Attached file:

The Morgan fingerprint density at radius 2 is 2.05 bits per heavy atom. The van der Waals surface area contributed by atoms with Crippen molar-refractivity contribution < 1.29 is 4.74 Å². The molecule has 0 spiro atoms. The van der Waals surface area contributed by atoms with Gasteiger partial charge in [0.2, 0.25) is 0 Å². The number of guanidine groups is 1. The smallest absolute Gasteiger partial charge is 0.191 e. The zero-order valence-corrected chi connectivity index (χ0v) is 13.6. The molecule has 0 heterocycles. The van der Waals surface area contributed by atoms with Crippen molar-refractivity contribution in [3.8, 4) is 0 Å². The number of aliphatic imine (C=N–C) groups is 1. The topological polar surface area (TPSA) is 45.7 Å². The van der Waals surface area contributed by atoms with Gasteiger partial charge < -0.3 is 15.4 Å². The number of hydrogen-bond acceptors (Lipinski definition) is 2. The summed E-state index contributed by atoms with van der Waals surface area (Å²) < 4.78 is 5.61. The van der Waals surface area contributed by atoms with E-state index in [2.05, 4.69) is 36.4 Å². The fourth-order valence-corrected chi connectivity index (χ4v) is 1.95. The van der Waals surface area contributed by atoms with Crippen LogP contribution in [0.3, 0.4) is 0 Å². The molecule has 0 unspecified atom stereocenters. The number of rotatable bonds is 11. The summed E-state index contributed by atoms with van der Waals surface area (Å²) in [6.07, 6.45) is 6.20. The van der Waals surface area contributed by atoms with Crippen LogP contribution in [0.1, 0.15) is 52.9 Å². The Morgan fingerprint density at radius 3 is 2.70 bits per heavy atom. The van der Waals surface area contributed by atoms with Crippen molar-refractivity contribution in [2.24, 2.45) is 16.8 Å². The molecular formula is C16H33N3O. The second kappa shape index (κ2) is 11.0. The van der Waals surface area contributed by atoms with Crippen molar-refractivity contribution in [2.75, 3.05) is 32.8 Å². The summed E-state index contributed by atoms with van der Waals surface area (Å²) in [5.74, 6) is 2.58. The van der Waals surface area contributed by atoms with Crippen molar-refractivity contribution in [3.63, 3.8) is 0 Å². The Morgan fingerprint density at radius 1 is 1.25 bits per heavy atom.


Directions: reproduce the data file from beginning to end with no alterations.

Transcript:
The Morgan fingerprint density at radius 2 is 2.05 bits per heavy atom. The van der Waals surface area contributed by atoms with Crippen molar-refractivity contribution < 1.29 is 4.74 Å². The molecule has 0 spiro atoms. The van der Waals surface area contributed by atoms with Gasteiger partial charge in [0.2, 0.25) is 0 Å². The number of guanidine groups is 1. The smallest absolute Gasteiger partial charge is 0.191 e. The zero-order valence-corrected chi connectivity index (χ0v) is 13.6. The molecule has 0 heterocycles. The van der Waals surface area contributed by atoms with Crippen molar-refractivity contribution in [3.8, 4) is 0 Å². The number of aliphatic imine (C=N–C) groups is 1. The topological polar surface area (TPSA) is 45.7 Å². The van der Waals surface area contributed by atoms with Gasteiger partial charge < -0.3 is 15.4 Å². The number of hydrogen-bond acceptors (Lipinski definition) is 2. The summed E-state index contributed by atoms with van der Waals surface area (Å²) < 4.78 is 5.61. The van der Waals surface area contributed by atoms with E-state index in [2.05, 4.69) is 36.4 Å². The fourth-order valence-corrected chi connectivity index (χ4v) is 1.95. The van der Waals surface area contributed by atoms with Crippen LogP contribution in [0.3, 0.4) is 0 Å². The molecule has 0 unspecified atom stereocenters. The number of rotatable bonds is 11. The summed E-state index contributed by atoms with van der Waals surface area (Å²) in [6.07, 6.45) is 6.20. The van der Waals surface area contributed by atoms with Crippen LogP contribution in [0.1, 0.15) is 52.9 Å². The Morgan fingerprint density at radius 3 is 2.70 bits per heavy atom. The van der Waals surface area contributed by atoms with Crippen molar-refractivity contribution in [2.24, 2.45) is 16.8 Å². The molecular formula is C16H33N3O. The second kappa shape index (κ2) is 11.0. The van der Waals surface area contributed by atoms with Crippen molar-refractivity contribution in [2.75, 3.05) is 32.8 Å². The summed E-state index contributed by atoms with van der Waals surface area (Å²) in [5.74, 6) is 2.58. The van der Waals surface area contributed by atoms with Crippen molar-refractivity contribution in [3.63, 3.8) is 0 Å². The Morgan fingerprint density at radius 1 is 1.25 bits per heavy atom.